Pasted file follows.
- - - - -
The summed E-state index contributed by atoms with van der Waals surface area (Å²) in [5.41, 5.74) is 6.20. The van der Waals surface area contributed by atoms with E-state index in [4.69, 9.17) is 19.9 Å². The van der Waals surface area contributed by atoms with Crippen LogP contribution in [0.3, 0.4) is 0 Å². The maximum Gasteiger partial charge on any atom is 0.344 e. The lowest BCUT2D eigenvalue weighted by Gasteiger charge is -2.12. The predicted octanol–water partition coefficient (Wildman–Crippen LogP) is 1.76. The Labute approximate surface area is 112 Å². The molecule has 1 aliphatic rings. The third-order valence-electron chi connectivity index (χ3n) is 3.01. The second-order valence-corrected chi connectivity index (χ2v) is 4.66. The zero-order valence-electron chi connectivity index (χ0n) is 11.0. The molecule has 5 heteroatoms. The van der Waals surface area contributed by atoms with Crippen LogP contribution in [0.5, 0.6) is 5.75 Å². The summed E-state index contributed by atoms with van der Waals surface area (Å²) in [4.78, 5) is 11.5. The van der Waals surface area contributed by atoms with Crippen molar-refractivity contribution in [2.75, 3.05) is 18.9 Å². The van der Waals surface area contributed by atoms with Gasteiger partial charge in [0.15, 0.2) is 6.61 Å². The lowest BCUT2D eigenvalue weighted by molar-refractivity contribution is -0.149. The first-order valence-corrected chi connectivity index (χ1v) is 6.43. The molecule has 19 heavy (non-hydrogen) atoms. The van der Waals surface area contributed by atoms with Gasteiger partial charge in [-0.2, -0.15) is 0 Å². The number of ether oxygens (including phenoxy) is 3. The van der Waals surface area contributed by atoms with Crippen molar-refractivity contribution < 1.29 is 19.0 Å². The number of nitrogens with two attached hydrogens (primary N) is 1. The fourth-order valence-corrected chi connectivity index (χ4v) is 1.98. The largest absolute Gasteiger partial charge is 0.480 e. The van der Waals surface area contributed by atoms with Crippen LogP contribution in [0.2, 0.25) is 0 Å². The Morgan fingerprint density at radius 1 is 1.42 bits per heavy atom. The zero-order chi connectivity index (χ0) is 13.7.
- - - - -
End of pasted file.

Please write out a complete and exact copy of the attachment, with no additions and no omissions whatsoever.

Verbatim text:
The summed E-state index contributed by atoms with van der Waals surface area (Å²) in [5.41, 5.74) is 6.20. The van der Waals surface area contributed by atoms with E-state index in [4.69, 9.17) is 19.9 Å². The van der Waals surface area contributed by atoms with Crippen LogP contribution in [0.3, 0.4) is 0 Å². The maximum Gasteiger partial charge on any atom is 0.344 e. The lowest BCUT2D eigenvalue weighted by Gasteiger charge is -2.12. The predicted octanol–water partition coefficient (Wildman–Crippen LogP) is 1.76. The Labute approximate surface area is 112 Å². The molecule has 1 aliphatic rings. The third-order valence-electron chi connectivity index (χ3n) is 3.01. The second-order valence-corrected chi connectivity index (χ2v) is 4.66. The zero-order valence-electron chi connectivity index (χ0n) is 11.0. The molecule has 5 heteroatoms. The van der Waals surface area contributed by atoms with Crippen LogP contribution in [0.5, 0.6) is 5.75 Å². The summed E-state index contributed by atoms with van der Waals surface area (Å²) in [4.78, 5) is 11.5. The van der Waals surface area contributed by atoms with Crippen molar-refractivity contribution in [2.75, 3.05) is 18.9 Å². The van der Waals surface area contributed by atoms with Gasteiger partial charge in [0.15, 0.2) is 6.61 Å². The lowest BCUT2D eigenvalue weighted by molar-refractivity contribution is -0.149. The first-order valence-corrected chi connectivity index (χ1v) is 6.43. The molecule has 19 heavy (non-hydrogen) atoms. The van der Waals surface area contributed by atoms with Gasteiger partial charge in [-0.2, -0.15) is 0 Å². The number of ether oxygens (including phenoxy) is 3. The van der Waals surface area contributed by atoms with Crippen molar-refractivity contribution < 1.29 is 19.0 Å². The number of nitrogens with two attached hydrogens (primary N) is 1. The fourth-order valence-corrected chi connectivity index (χ4v) is 1.98. The largest absolute Gasteiger partial charge is 0.480 e. The van der Waals surface area contributed by atoms with Crippen LogP contribution in [0.2, 0.25) is 0 Å². The Morgan fingerprint density at radius 1 is 1.42 bits per heavy atom. The zero-order chi connectivity index (χ0) is 13.7.